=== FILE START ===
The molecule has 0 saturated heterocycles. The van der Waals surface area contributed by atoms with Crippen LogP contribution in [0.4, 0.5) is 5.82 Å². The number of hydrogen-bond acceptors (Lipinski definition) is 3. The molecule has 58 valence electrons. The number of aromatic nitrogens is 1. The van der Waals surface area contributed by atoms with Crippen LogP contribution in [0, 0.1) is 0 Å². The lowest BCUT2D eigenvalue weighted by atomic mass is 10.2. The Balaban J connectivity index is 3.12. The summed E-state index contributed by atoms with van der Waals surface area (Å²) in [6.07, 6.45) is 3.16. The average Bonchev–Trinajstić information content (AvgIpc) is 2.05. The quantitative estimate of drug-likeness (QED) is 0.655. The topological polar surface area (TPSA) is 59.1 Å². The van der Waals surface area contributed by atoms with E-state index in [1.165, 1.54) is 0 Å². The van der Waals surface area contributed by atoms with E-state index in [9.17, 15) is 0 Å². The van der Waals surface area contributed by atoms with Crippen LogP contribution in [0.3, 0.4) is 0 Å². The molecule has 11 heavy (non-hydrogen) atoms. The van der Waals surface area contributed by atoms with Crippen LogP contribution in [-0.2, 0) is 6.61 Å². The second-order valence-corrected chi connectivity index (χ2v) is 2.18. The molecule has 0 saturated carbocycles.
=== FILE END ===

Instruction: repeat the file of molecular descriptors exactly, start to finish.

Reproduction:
The molecule has 0 saturated heterocycles. The van der Waals surface area contributed by atoms with Crippen LogP contribution in [0.4, 0.5) is 5.82 Å². The number of hydrogen-bond acceptors (Lipinski definition) is 3. The molecule has 58 valence electrons. The number of aromatic nitrogens is 1. The van der Waals surface area contributed by atoms with Crippen LogP contribution in [0, 0.1) is 0 Å². The lowest BCUT2D eigenvalue weighted by atomic mass is 10.2. The Balaban J connectivity index is 3.12. The summed E-state index contributed by atoms with van der Waals surface area (Å²) in [6.07, 6.45) is 3.16. The average Bonchev–Trinajstić information content (AvgIpc) is 2.05. The quantitative estimate of drug-likeness (QED) is 0.655. The topological polar surface area (TPSA) is 59.1 Å². The van der Waals surface area contributed by atoms with E-state index in [1.165, 1.54) is 0 Å². The van der Waals surface area contributed by atoms with E-state index in [9.17, 15) is 0 Å². The van der Waals surface area contributed by atoms with Crippen LogP contribution in [0.3, 0.4) is 0 Å². The molecule has 11 heavy (non-hydrogen) atoms. The van der Waals surface area contributed by atoms with Crippen LogP contribution in [-0.2, 0) is 6.61 Å². The second-order valence-corrected chi connectivity index (χ2v) is 2.18. The molecule has 0 saturated carbocycles.